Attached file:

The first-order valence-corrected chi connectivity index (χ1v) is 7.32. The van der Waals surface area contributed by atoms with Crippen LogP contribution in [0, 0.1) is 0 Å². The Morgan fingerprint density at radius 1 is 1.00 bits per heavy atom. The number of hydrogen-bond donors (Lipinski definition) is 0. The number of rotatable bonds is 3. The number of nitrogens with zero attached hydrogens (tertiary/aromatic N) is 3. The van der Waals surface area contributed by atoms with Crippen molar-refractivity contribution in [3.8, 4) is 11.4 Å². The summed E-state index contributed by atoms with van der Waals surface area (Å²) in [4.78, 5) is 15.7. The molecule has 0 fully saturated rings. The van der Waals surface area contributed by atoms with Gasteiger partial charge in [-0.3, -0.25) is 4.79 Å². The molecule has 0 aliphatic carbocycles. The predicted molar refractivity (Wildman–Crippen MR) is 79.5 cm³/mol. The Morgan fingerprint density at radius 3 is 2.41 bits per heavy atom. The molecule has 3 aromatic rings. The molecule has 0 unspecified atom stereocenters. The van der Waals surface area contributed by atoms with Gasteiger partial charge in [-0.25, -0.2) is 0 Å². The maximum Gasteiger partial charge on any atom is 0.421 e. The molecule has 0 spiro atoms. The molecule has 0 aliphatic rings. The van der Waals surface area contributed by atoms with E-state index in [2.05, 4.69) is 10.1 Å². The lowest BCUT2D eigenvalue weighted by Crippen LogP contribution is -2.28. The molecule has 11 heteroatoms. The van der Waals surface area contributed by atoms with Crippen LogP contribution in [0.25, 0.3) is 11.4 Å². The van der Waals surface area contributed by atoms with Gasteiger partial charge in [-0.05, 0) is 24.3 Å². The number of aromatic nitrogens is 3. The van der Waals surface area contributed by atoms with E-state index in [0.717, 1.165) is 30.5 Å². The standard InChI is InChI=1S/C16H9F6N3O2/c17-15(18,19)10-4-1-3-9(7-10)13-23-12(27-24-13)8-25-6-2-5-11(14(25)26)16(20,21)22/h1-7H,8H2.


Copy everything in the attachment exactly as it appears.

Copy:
The first-order valence-corrected chi connectivity index (χ1v) is 7.32. The van der Waals surface area contributed by atoms with Crippen LogP contribution in [0, 0.1) is 0 Å². The Morgan fingerprint density at radius 1 is 1.00 bits per heavy atom. The number of hydrogen-bond donors (Lipinski definition) is 0. The number of rotatable bonds is 3. The number of nitrogens with zero attached hydrogens (tertiary/aromatic N) is 3. The van der Waals surface area contributed by atoms with Crippen molar-refractivity contribution in [3.8, 4) is 11.4 Å². The summed E-state index contributed by atoms with van der Waals surface area (Å²) in [4.78, 5) is 15.7. The molecule has 0 fully saturated rings. The van der Waals surface area contributed by atoms with Gasteiger partial charge in [-0.3, -0.25) is 4.79 Å². The molecule has 0 aliphatic carbocycles. The predicted molar refractivity (Wildman–Crippen MR) is 79.5 cm³/mol. The Morgan fingerprint density at radius 3 is 2.41 bits per heavy atom. The molecule has 3 aromatic rings. The molecule has 0 unspecified atom stereocenters. The van der Waals surface area contributed by atoms with Gasteiger partial charge in [-0.25, -0.2) is 0 Å². The maximum Gasteiger partial charge on any atom is 0.421 e. The molecule has 0 spiro atoms. The molecule has 0 aliphatic rings. The van der Waals surface area contributed by atoms with E-state index in [2.05, 4.69) is 10.1 Å². The lowest BCUT2D eigenvalue weighted by Crippen LogP contribution is -2.28. The molecule has 11 heteroatoms. The van der Waals surface area contributed by atoms with Crippen LogP contribution in [0.25, 0.3) is 11.4 Å². The van der Waals surface area contributed by atoms with Gasteiger partial charge in [-0.05, 0) is 24.3 Å². The number of aromatic nitrogens is 3. The van der Waals surface area contributed by atoms with E-state index in [0.717, 1.165) is 30.5 Å². The standard InChI is InChI=1S/C16H9F6N3O2/c17-15(18,19)10-4-1-3-9(7-10)13-23-12(27-24-13)8-25-6-2-5-11(14(25)26)16(20,21)22/h1-7H,8H2.